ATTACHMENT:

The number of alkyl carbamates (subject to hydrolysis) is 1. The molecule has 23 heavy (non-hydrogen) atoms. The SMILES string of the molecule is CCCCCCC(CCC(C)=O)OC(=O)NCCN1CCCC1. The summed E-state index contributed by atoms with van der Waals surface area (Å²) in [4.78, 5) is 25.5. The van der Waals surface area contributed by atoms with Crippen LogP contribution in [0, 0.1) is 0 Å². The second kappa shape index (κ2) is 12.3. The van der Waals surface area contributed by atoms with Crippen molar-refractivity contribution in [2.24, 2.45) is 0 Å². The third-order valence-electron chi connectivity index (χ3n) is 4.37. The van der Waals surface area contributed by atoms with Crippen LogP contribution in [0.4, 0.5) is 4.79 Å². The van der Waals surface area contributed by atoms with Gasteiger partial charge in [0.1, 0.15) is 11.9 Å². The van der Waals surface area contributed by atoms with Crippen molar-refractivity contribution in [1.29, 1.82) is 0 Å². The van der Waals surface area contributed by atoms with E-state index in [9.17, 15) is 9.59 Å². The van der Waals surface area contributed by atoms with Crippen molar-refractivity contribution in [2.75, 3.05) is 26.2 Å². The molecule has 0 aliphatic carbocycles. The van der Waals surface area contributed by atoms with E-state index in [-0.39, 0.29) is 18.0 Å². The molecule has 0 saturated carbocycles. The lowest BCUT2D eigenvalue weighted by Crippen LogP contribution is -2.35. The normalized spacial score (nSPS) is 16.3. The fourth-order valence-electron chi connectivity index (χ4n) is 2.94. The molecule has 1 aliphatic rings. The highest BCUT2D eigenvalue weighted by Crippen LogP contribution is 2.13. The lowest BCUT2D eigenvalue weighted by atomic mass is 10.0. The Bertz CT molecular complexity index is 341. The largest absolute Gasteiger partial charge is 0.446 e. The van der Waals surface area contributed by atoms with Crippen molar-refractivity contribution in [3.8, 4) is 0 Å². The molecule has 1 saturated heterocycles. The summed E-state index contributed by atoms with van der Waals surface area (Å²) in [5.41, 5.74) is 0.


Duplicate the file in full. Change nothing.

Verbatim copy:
The number of alkyl carbamates (subject to hydrolysis) is 1. The molecule has 23 heavy (non-hydrogen) atoms. The SMILES string of the molecule is CCCCCCC(CCC(C)=O)OC(=O)NCCN1CCCC1. The summed E-state index contributed by atoms with van der Waals surface area (Å²) in [4.78, 5) is 25.5. The van der Waals surface area contributed by atoms with Crippen LogP contribution in [0, 0.1) is 0 Å². The second kappa shape index (κ2) is 12.3. The van der Waals surface area contributed by atoms with Crippen molar-refractivity contribution in [2.24, 2.45) is 0 Å². The third-order valence-electron chi connectivity index (χ3n) is 4.37. The van der Waals surface area contributed by atoms with Crippen LogP contribution in [0.4, 0.5) is 4.79 Å². The van der Waals surface area contributed by atoms with Gasteiger partial charge in [0.1, 0.15) is 11.9 Å². The van der Waals surface area contributed by atoms with Crippen molar-refractivity contribution in [1.29, 1.82) is 0 Å². The van der Waals surface area contributed by atoms with E-state index in [9.17, 15) is 9.59 Å². The van der Waals surface area contributed by atoms with Crippen molar-refractivity contribution in [2.75, 3.05) is 26.2 Å². The molecule has 0 aliphatic carbocycles. The van der Waals surface area contributed by atoms with E-state index in [-0.39, 0.29) is 18.0 Å². The molecule has 0 saturated carbocycles. The lowest BCUT2D eigenvalue weighted by Crippen LogP contribution is -2.35. The normalized spacial score (nSPS) is 16.3. The fourth-order valence-electron chi connectivity index (χ4n) is 2.94. The molecule has 1 aliphatic rings. The highest BCUT2D eigenvalue weighted by Crippen LogP contribution is 2.13. The lowest BCUT2D eigenvalue weighted by atomic mass is 10.0. The Bertz CT molecular complexity index is 341. The largest absolute Gasteiger partial charge is 0.446 e. The van der Waals surface area contributed by atoms with Crippen molar-refractivity contribution in [3.8, 4) is 0 Å². The molecule has 1 saturated heterocycles. The summed E-state index contributed by atoms with van der Waals surface area (Å²) in [5.41, 5.74) is 0.